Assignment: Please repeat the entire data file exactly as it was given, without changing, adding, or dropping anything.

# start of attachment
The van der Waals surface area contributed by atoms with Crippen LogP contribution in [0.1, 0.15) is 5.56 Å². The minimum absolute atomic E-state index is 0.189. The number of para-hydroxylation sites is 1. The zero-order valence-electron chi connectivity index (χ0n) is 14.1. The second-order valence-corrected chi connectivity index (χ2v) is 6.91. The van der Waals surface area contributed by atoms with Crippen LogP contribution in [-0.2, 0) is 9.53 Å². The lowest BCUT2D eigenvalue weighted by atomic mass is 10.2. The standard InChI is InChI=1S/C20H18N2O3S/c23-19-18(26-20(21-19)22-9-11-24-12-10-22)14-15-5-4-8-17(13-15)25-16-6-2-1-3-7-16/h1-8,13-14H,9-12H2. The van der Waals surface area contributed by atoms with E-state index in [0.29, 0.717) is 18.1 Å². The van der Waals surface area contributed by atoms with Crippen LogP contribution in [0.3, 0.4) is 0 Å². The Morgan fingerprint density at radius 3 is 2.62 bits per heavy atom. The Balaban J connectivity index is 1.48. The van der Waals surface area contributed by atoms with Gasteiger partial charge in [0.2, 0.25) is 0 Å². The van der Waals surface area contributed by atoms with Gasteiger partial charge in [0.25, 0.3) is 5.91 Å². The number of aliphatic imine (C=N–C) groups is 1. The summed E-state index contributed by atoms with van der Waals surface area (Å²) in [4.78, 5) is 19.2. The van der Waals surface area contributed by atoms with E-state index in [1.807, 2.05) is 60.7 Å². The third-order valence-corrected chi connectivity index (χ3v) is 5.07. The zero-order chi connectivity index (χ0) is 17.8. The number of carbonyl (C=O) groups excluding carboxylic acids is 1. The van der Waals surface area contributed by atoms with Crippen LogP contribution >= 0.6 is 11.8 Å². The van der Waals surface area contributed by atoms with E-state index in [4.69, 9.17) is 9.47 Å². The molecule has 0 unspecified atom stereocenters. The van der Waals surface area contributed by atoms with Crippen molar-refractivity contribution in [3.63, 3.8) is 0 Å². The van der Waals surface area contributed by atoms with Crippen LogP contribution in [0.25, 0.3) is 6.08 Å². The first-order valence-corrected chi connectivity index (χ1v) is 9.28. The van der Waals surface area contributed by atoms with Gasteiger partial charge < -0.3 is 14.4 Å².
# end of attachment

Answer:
The van der Waals surface area contributed by atoms with Crippen LogP contribution in [0.1, 0.15) is 5.56 Å². The minimum absolute atomic E-state index is 0.189. The number of para-hydroxylation sites is 1. The zero-order valence-electron chi connectivity index (χ0n) is 14.1. The second-order valence-corrected chi connectivity index (χ2v) is 6.91. The van der Waals surface area contributed by atoms with Crippen LogP contribution in [-0.2, 0) is 9.53 Å². The lowest BCUT2D eigenvalue weighted by atomic mass is 10.2. The standard InChI is InChI=1S/C20H18N2O3S/c23-19-18(26-20(21-19)22-9-11-24-12-10-22)14-15-5-4-8-17(13-15)25-16-6-2-1-3-7-16/h1-8,13-14H,9-12H2. The van der Waals surface area contributed by atoms with E-state index in [0.29, 0.717) is 18.1 Å². The van der Waals surface area contributed by atoms with Crippen LogP contribution in [0.3, 0.4) is 0 Å². The Morgan fingerprint density at radius 3 is 2.62 bits per heavy atom. The Balaban J connectivity index is 1.48. The van der Waals surface area contributed by atoms with Gasteiger partial charge in [0.2, 0.25) is 0 Å². The van der Waals surface area contributed by atoms with Gasteiger partial charge in [0.25, 0.3) is 5.91 Å². The number of aliphatic imine (C=N–C) groups is 1. The summed E-state index contributed by atoms with van der Waals surface area (Å²) in [4.78, 5) is 19.2. The van der Waals surface area contributed by atoms with E-state index in [1.807, 2.05) is 60.7 Å². The third-order valence-corrected chi connectivity index (χ3v) is 5.07. The zero-order chi connectivity index (χ0) is 17.8. The number of carbonyl (C=O) groups excluding carboxylic acids is 1. The van der Waals surface area contributed by atoms with Crippen LogP contribution >= 0.6 is 11.8 Å². The van der Waals surface area contributed by atoms with E-state index in [4.69, 9.17) is 9.47 Å². The molecule has 0 unspecified atom stereocenters. The van der Waals surface area contributed by atoms with Crippen molar-refractivity contribution in [3.63, 3.8) is 0 Å². The van der Waals surface area contributed by atoms with Crippen LogP contribution in [0.25, 0.3) is 6.08 Å². The first-order valence-corrected chi connectivity index (χ1v) is 9.28. The van der Waals surface area contributed by atoms with Gasteiger partial charge < -0.3 is 14.4 Å².